Does Medicare Cover Cataract Surgery in 2023? Here’s the Latest on Costs and Coverage

Cataracts are a clouding of the natural lens in the eye that affects vision. As people age, the lens can become cloudy and harden, causing blurred or hazy vision. Cataracts often develop slowly and painlessly. Many people over the age of 60 have cataracts to some degree, making cataracts a very common age-related eye condition.

Cataract surgery is a procedure to remove the cloudy natural lens and replace it with a clear artificial lens to restore vision. It is the most commonly performed eye surgery today. During cataract surgery, the surgeon makes a tiny incision in the eye to break up the cloudy lens using ultrasound waves and suction. The artificial replacement lens is then inserted in its place. Cataract surgery is typically done on an outpatient basis and takes less than an hour to perform. Most people experience improved vision after cataract surgery.

What are Cataracts?

Cataracts are a clouding of the lens in the eye that affects vision. According to the American Academy of Ophthalmology (AAO), cataracts occur when proteins in the eye’s lens break down over time, causing the lens to become cloudy and obstruct light from entering the eye properly. This clouding prevents clear vision.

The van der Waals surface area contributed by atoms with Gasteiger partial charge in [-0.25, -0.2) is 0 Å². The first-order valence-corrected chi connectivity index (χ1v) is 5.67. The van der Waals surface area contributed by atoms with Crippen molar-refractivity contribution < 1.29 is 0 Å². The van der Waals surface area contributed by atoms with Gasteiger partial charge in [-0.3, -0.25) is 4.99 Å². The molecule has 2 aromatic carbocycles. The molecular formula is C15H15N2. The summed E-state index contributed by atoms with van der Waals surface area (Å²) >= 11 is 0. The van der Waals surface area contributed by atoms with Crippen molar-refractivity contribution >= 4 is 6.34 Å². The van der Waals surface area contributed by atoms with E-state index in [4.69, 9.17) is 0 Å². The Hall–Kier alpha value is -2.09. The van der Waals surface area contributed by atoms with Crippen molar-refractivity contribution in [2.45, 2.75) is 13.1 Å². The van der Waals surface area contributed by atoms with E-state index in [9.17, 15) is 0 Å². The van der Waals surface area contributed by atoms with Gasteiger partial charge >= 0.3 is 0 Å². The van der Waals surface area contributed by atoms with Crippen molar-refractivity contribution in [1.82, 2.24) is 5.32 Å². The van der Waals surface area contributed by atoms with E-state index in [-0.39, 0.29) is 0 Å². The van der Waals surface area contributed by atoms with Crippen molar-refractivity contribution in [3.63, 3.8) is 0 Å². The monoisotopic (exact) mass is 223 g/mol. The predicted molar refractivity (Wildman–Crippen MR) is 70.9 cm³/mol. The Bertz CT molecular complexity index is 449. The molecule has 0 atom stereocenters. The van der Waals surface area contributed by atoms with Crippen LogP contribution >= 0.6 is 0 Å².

diagram of a normal eye vs. an eye with a cataract

Cataracts typically develop slowly over many years and affect people differently. Some common symptoms are blurry vision, faded colors, halos around lights, trouble with bright lights, and trouble seeing at night. As cataracts progress, vision loss increases.

There are several factors that increase the risk of developing cataracts, including aging, UV exposure, smoking, diabetes, certain medications, eye injury/surgery, and family history. However, cataracts are extremely common, especially in older adults. By age 80, more than half of all Americans have cataracts or have had cataract surgery, according to the National Eye Institute (NEI).

When is Cataract Surgery Needed?

Cataracts surgery is generally recommended when cataracts start to impair vision and interfere with normal daily activities (Center for Eyecare, 2023). Some common symptoms and vision impairments that indicate cataract surgery may be needed include:

Blurry vision – Cataracts can cause blurry vision, making it difficult to read, drive, recognize faces, and perform other visual tasks. As cataracts worsen, blurry vision becomes more constant (The New York Eyedoctor, 2023).

Impaired night vision – Cataracts cause added difficulty seeing and driving at night. Headlights and street lights can appear overly bright or have halo-like rings around them (Virginia-Lasik, 2023).

Faded colors – Colors may start to look faded or yellowed. Reds and blues become less vibrant (Center for Eyecare, 2023).

Double vision – Cataracts can cause double vision in one eye. Two images are seen instead of just one (The New York Eyedoctor, 2023).